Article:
BY BRENDON NETTO | Follow @BrendonNetto
Nothing is forever. When you rise to the very top, it's a long way down, so Spain have learnt. With the manner in which they excelled and dominated for the last few years, the inevitable fall from grace was always bound to be dramatic. 'The bigger they are, the harder they fall', and all that.
Spain's 2-0 defeat to Chile sent the reigning world and European champions plummeting out of the World Cup. Of course, there is still the small matter of a meaningless game against Australia left to prolong their nightmarish tournament.
After a 5-1 trashing at the hands of Netherlands, a response was expected from what will still go down as one of the best national teams of all-time. The Spanish were expected to fight and roar their way back into contention for the knockout stages but sadly, such retaliation was not forthcoming.
On the surface, Vincent del Bosque appeared to ring the changes but in truth, nothing was really altered. Perhaps Pedro’s inclusion from the start was a step in the right direction but benching Xavi Hernandez while fielding Sergio Busquets was certainly a step back.
However, this defeat wasn’t exactly a replica of their humiliation against the Dutch. That was a result of tactical excellence coupled with sheer moments of brilliance from big players. Chile’s victory though was built on stamina, desire and dynamism, blended perfectly with just the right amount of quality.
Chile pressed Spain relentlessly in the first half, often putting pressure on them high up the pitch, a ploy that led to the opening goal. Even in the 69th minute when a chance came their way, it was the two wing-backs who found themselves the furthest forward, serving as a testament to the Chileans’ excellent work-rate.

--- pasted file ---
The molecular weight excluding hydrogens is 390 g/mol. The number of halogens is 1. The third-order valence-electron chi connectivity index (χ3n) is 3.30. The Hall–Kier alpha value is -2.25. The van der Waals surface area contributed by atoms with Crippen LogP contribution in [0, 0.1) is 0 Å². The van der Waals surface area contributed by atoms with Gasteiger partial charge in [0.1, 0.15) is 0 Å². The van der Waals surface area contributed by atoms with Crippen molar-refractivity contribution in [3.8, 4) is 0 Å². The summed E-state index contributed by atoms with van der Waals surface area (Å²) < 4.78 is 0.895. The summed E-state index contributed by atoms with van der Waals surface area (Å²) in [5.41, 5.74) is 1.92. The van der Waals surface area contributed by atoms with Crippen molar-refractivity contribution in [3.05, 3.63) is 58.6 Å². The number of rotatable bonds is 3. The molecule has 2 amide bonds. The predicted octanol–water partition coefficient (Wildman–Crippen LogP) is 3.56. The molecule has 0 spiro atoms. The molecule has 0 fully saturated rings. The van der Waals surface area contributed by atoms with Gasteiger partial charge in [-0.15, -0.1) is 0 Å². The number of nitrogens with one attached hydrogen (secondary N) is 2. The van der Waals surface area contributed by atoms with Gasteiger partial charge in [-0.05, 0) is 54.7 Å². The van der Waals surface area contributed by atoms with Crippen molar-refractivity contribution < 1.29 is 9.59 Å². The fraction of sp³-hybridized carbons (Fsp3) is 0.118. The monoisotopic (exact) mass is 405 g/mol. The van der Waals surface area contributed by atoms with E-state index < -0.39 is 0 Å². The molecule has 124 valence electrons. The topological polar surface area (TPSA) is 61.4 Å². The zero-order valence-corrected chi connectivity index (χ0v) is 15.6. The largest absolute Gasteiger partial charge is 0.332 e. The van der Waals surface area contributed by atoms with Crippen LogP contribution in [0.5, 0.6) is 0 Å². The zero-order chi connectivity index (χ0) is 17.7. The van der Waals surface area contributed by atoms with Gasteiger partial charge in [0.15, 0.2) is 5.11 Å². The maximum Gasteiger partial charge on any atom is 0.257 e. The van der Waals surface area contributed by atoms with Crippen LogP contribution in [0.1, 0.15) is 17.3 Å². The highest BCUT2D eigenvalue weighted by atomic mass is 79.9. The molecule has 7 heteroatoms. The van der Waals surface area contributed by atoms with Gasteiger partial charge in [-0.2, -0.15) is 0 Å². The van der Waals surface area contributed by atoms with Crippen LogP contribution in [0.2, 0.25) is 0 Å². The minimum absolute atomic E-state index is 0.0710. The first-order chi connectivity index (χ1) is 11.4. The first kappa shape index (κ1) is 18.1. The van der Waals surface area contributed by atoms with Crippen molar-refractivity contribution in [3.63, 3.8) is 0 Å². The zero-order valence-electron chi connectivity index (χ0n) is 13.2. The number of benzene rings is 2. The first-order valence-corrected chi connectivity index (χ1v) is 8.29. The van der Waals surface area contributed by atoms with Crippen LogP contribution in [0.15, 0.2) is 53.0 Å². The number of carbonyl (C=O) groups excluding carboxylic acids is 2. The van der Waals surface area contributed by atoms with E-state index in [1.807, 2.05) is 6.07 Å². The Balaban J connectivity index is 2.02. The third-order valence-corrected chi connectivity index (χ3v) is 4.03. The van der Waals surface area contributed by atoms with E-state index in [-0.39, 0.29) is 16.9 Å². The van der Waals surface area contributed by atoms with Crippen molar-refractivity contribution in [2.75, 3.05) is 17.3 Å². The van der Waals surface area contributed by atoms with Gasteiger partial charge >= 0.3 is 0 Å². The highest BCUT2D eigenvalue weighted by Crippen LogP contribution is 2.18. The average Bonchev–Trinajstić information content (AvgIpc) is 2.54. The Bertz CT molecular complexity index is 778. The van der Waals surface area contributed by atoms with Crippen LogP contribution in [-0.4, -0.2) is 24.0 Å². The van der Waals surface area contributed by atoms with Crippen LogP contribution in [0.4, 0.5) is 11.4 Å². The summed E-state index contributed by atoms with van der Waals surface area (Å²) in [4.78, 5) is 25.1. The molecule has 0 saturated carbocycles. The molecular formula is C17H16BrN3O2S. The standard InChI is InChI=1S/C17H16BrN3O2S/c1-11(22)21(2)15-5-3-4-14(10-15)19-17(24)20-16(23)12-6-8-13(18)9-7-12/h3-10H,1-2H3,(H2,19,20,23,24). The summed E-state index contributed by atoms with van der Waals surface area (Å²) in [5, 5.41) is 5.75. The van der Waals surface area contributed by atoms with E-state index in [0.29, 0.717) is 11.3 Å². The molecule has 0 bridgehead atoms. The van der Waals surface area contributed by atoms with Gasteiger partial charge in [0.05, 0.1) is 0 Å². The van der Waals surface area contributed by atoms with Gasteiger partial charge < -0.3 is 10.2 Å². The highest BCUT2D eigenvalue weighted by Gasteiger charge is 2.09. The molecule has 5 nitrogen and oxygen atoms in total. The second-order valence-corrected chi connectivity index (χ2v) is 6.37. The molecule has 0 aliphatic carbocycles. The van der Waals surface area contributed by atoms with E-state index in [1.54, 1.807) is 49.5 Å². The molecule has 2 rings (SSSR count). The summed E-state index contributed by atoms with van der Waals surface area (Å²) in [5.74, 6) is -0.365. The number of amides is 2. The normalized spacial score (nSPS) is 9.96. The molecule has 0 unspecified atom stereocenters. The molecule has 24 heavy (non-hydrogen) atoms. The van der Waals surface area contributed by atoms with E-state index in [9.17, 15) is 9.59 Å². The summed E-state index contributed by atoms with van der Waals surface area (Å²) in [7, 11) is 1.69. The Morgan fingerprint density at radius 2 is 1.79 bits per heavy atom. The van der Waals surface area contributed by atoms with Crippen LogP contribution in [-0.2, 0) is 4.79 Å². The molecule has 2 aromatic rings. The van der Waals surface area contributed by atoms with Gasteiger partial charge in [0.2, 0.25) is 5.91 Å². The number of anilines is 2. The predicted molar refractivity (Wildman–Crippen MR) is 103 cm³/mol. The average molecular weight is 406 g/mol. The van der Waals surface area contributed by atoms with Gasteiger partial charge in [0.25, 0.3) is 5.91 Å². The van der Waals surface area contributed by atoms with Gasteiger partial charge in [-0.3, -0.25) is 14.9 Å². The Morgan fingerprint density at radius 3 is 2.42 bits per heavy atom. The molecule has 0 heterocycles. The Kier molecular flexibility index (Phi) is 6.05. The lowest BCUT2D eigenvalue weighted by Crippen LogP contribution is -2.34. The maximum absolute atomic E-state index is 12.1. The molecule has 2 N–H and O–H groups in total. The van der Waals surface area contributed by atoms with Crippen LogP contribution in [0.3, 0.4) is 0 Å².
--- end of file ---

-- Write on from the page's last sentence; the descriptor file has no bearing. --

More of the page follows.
In a way, it’s great and even heartening to see that basic hard work and commitment can still go a long way in football. Spain on the other hand, showed none of those qualities. They were evidently out-run and out-muscled by their opponents.
But apart from their blatant lack of desire in comparison to their opponents, the team selection and tactics were also shockingly passive. Del Bosque’s initial squad selection was questioned as he left out Alvaro Negredo and Fernando Llorente who enjoyed good domestic seasons while Fernando Torres made the cut despite his continued underwhelming spell at Chelsea.
For this game in particular, the absence of Koke from the starting eleven was dubious. He not only possesses the range of passing and technical ability that’s so important to the Spaniards but also the legs and combative nature to match up to Chile’s dogged midfield.
Del Bosque’s rather docile approach to chasing the game was baffling. All he did was to introduce like-for-like substitutions. When on the brink of elimination, surely one must gamble and bring on an extra striker instead of replacing one with the other. And when you have your all-time leading goal scorer on the bench as well in David Villa, how do you justify denying him a chance?
The formation and system remained exactly the same. They continued to play a 4-3-3 and resisted the long ball forward until stoppage time. Why keep Busquets on, a man hardly known for his attacking prowess as he so aptly demonstrated when he missed a tap-in from three yards out?
Why not take a defender off as well and switch to a 3-5-2 or 3-4-3 formation? Desperate times call for desperate measures. With your survival on the line, you throw everything you have at the opposition, including the kitchen sink.
What’s increasingly striking about Spain’s calamitous World Cup campaign is the fact that the Champions League final was played between two La Liga clubs. They blew away the rest of the contenders but on the world stage, they’ve put up the meekest of title defenses.
As absurd as that is, it should also serve as an eye-opener for Del Bosque. Atletico Madrid and Real Madrid were the ones who dominated Europe last season, not Barcelona. Their style of play is in stark contrast to the tiki-taka brand of football that the Catalans are slaves to.
Del Bosque must recognize that his national side need not become slaves to that style of play. They have the players and the know-how to adapt and offer something more dynamic, more versatile. All Spain need to do is embrace change because their stubborn persistence with possession based football is in danger of quickly descending from arrogance to utter ignorance.
|What do you think Spain needs to change? Leave your comments below or discuss with the writer on Twitter @BrendonNetto.|
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